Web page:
Summer means swimming, water fun and time outside. Unfortunately, it also sometimes means the inconveniences attached to these activities. The mosquito bites, bee stings, skinned knees and swimmers ear.

This year, my husband got a painful case of swimmers ear (outer ear infection) that my regular ear infection remedies weren’t able to help, since the ear was so swollen. Some quick research provided some ideas to help remedy this condition and we tested these remedies on my husband. Here’s what worked and what didn’t:

What is Swimmers Ear?

Swimmers ear (or otitis externa) is an infection of the outer ear that is most often caused due to moisture being trapped in the ear or some kind of damage to the skin of the outer ear, resulting in inflammation and infection. This commonly occurs in swimmers (thus the name) because they spend more time in the water and have more moisture in the ear than most people, but this type of painful infection can occur in anyone.

Apparently, since swimmers ear can be a result of damage to the skin of the outer ear (which allows bacteria or other pathogens to invade the ear), simple things like using cotton swabs or ear phones in the ear can make it susceptible to infection.

Swimmers ear can also be very painful and in my husband’s case, it was severe enough to keep him from sleeping for several nights. Since we were planning to travel a few days after he got the infection, we also consulted with a local urgent care center to see what conventional treatments are for swimmers ear and used a combination of recommendations to finally remedy his infection.

Outer Ear Infection vs Middle Ear Infection

Swimmers ear, also called Otitis Externa, is an infection of the outer ear and is not the same as a middle ear infection, which is more common among children or during a cold or other illness. This type of middle ear infection is also called otitis media and can be very painful.

Outer ear infections can also be painful but in a different way. With swimmers ear, the ear canal itself will often be swollen and extremely painful, so even touching the ear or sticking a finger in the ear can be excruciating. This is often an easy way to determine the type of infection- if sticking a finger in the ear hurts, it is likely an outer ear infection. If the pain is more internal and hurts more when a person swallows, it is more likely a middle ear infection.

A medical professional can help determine for sure what type of infection it is, but these types of ear infections are handled differently.

How to Avoid Swimmers Ear

Benjamin Franklin was famous for (among many things) saying “an ounce of prevention is worth a pound of cure,” and this rings especially true when it comes to swimmers ear.

The nurse practitioner we saw explained that avoiding an outer ear infection is much easier than getting rid of it once it occurs, and that there are simple measures to help reduce the chances of getting this infection. We are now careful to take some of these measures after our children swim this summer to help them avoid infection:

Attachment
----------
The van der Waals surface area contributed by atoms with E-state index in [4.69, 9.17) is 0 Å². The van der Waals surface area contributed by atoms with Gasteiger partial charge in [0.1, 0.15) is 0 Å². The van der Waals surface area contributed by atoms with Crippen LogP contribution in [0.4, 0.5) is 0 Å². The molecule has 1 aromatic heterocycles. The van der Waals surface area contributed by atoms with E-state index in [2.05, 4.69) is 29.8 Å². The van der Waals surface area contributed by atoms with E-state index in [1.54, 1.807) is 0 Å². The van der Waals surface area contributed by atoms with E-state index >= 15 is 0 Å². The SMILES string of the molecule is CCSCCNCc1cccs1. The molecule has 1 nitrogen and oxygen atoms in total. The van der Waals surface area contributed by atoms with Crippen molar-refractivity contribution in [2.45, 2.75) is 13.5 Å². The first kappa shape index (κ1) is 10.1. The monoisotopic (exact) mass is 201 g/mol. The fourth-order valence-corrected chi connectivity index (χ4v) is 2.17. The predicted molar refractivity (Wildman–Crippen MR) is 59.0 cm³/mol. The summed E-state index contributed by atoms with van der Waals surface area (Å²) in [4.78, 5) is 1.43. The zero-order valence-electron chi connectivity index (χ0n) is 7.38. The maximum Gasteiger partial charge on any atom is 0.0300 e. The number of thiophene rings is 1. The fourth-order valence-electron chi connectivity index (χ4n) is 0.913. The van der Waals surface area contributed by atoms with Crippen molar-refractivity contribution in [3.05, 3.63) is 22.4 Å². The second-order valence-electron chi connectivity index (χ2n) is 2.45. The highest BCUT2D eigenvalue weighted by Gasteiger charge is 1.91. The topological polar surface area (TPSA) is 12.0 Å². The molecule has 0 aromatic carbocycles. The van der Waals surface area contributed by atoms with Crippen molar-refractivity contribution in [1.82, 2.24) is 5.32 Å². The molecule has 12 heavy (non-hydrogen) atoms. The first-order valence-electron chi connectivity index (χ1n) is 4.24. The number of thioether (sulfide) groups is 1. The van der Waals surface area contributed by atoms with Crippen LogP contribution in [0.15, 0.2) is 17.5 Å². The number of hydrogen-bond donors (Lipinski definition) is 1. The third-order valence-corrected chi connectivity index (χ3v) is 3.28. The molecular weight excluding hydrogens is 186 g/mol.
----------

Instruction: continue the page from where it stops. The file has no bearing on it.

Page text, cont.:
1. Keeping the Ear Dry

Seems like common sense, but since an outer ear infection is often caused my bacteria growing in moisture in the ear, keeping the ear dry is an easy way to help avoid the infection. Simple measures like drying the ear well after swimming and showering can help the ear from becoming infected.

Our nurse practitioner also recommended not trying to remove ear wax, especially with cotton swabs and especially during swimming months, as ear wax can help keep bacteria in the ear at bay.

2. White Vinegar and Alcohol

For the children, our doctor recommends using a mixture of white vinegar and rubbing alcohol after swimming, especially after swimming in lake water, the ocean, or other places that would have an abundance of bacteria that could lead to infection. Her recipe:

  • 1/4 cup white vinegar
  • 1/4 cup rubbing alcohol

She recommended storing in a dark glass airtight container with a dropper (we used this one) and using this in the ear after swimming each day. My mom did something similar for me as a child, and I’d forgotten about it until she mentioned it. I remember not loving the ear drops as a kid, but I also didn’t get swimmers ear.

Some sources also claim that this can be a helpful way to get rid of swimmers ear once it occurs, but my husband’s ear was so swollen that it didn’t seem to be very effective.

3. Ear Plugs

Another way to help keep the ear dry is by using ear plugs, and this is especially helpful in lake or pond water. After some trial and error, we found that moldable silicon ear plugs (like these) seem to work the best since they can mold to the shape of the ear and are adjustable for adults or children.



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